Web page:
Analysis: RBNZ’s Path Shows Interest Rate Swaps Preferred Unconventional Tool

By Sophia Rodrigues

The Reserve Bank of New Zealand could use a different form of forward guidance before it pushes the official cash rate below zero but once it reaches that point interest rate swaps is likely to be its preferred unconventional policy measure.

In a speech Tuesday, RBNZ Governor Adrian Orr outlined a set of tools it could use once the OCR reaches the effective lower bound but stressed it still does not need to use them. The RBNZ also issued a separate document outlining the key principles it would use to assess the alternative tools.

Significantly, Orr reiterated the effective lower bound for the OCR may be below zero, and the RBNZ is “near ready” to implement zero or slightly negative interest rates in its operations. This contrasts with the Reserve Bank of Australia which has made clear that 0.25% is the effective lower bound for its cash rate.

A different form of forward guidance would mean the RBNZ might publish a forecast of the “shadow short rate” which shows the combined stimulus from the OCR and other monetary policy tools through interest rates.

The RBNZ could also commit to keeping monetary policy expansionary for longer, even if it runs the risk that inflation would eventually rise above 2% or employment rises above sustainable level.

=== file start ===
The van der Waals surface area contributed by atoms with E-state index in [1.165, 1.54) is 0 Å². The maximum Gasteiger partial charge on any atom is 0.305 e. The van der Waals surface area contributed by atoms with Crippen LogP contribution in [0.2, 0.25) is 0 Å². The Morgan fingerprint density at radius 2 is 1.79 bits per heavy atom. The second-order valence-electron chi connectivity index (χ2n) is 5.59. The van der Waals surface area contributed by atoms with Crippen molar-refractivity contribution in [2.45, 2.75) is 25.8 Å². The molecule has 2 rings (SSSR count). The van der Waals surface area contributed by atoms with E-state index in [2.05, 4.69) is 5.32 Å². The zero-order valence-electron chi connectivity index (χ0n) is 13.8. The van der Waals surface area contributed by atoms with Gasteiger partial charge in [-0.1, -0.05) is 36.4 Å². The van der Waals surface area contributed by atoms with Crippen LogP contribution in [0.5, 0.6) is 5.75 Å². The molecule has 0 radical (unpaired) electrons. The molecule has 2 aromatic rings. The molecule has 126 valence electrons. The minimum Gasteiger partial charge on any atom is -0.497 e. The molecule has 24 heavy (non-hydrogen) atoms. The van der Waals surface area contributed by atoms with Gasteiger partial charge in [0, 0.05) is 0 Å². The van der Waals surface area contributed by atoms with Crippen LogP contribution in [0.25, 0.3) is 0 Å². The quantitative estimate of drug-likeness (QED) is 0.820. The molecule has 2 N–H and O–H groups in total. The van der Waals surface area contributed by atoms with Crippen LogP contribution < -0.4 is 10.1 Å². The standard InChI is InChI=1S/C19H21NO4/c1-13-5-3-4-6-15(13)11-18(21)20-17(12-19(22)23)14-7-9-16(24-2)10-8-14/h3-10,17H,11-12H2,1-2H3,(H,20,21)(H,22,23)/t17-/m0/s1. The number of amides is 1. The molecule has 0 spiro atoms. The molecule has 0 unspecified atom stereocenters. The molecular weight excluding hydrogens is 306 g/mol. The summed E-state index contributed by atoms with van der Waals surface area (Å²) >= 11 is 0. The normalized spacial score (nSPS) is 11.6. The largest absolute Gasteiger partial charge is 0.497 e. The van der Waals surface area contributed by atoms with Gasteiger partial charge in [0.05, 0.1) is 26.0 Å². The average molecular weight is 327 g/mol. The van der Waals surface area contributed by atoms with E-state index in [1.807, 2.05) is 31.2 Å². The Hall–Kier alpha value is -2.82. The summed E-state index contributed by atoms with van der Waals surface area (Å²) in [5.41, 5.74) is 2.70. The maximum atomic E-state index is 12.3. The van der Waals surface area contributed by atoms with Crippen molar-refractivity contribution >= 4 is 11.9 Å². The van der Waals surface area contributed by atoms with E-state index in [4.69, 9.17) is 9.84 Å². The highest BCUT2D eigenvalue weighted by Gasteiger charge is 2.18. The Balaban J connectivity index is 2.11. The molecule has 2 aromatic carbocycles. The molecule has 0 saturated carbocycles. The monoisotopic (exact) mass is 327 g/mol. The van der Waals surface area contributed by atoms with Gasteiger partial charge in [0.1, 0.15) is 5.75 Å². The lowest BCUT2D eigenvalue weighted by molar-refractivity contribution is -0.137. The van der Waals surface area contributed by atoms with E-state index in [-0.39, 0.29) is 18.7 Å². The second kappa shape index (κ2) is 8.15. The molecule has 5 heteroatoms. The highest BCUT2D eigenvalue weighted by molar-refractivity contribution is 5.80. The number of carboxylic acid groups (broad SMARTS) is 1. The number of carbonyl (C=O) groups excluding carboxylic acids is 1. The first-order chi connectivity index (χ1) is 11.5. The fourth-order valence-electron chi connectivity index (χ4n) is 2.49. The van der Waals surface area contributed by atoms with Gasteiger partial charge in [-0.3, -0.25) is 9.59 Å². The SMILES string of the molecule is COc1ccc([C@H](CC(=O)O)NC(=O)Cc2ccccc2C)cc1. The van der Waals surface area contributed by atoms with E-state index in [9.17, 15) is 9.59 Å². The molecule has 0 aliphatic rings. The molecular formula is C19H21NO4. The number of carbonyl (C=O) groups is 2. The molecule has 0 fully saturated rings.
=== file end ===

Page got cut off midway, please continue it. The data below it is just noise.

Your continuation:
Once the OCR reaches the effective lower bound, the RBNZ is likely to consider interest rate swaps where it would receive fixed rates and pay floating rates to financial market participants. This would reinforce forward guidance while also reducing market interest rates, the RBNZ said.

Other unconventional options on the table include purchasing government bonds which according to RBNZ, would have more of an effect on longer-term interest rates over two-year term, that are important for mortgage and business lending.

The purchase of foreign currency or assets would be useful to reduce the New Zealand dollar and to increase NZD liquidity, if needed, the RBNZ said.

Term lending would be useful to support monetary policy transmission through the banking sector. This would be collateralized long-term loans to banks provided with conditions that require banks to increase their credit supply.

Orr said that choosing the most appropriate tool or combination of tools, and policy coordination would depend on the situation at hand.

“For example, if an economic disturbance resulted in significant disruption to the functioning of the financial system, this would naturally alter the stylised ordering outlined above,” he said.


The principles behind the choice of tools indicate interest rate swaps would be its first choice as I wrote in a story last week.

Interest rate swaps would not only help reinforce forward guidance but also help in lowering mortgage rates, which is one of the key channels for monetary policy in New Zealand.

But in the current situation where the OCR is at 1% and still far from the effective lower bound, it is possible the RBNZ could still use some form of unconventional policy tool to deal with risks of economic slowdown due to coronavirus outbreak.

Since managing credit stress and providing relief to affected businesses and individuals would be a priority, some variant of term lending to banks might be an option.